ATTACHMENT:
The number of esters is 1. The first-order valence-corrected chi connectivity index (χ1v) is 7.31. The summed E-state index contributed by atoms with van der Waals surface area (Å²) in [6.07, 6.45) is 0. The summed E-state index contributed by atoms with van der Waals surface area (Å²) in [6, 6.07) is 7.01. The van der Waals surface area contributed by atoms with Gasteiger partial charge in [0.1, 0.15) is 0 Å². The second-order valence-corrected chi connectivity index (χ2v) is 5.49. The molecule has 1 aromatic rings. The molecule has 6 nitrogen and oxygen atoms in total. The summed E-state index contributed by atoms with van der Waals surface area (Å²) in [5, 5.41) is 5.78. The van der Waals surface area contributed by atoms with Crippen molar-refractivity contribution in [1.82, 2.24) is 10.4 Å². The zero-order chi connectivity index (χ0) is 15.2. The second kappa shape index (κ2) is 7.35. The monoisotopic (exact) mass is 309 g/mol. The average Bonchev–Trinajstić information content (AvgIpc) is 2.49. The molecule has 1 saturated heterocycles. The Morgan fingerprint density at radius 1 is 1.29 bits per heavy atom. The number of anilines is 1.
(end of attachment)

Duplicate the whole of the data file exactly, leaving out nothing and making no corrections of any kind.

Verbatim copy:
The number of esters is 1. The first-order valence-corrected chi connectivity index (χ1v) is 7.31. The summed E-state index contributed by atoms with van der Waals surface area (Å²) in [6.07, 6.45) is 0. The summed E-state index contributed by atoms with van der Waals surface area (Å²) in [6, 6.07) is 7.01. The van der Waals surface area contributed by atoms with Gasteiger partial charge in [0.1, 0.15) is 0 Å². The second-order valence-corrected chi connectivity index (χ2v) is 5.49. The molecule has 1 aromatic rings. The molecule has 6 nitrogen and oxygen atoms in total. The summed E-state index contributed by atoms with van der Waals surface area (Å²) in [5, 5.41) is 5.78. The van der Waals surface area contributed by atoms with Crippen molar-refractivity contribution in [1.82, 2.24) is 10.4 Å². The zero-order chi connectivity index (χ0) is 15.2. The second kappa shape index (κ2) is 7.35. The monoisotopic (exact) mass is 309 g/mol. The average Bonchev–Trinajstić information content (AvgIpc) is 2.49. The molecule has 1 saturated heterocycles. The Morgan fingerprint density at radius 1 is 1.29 bits per heavy atom. The number of anilines is 1.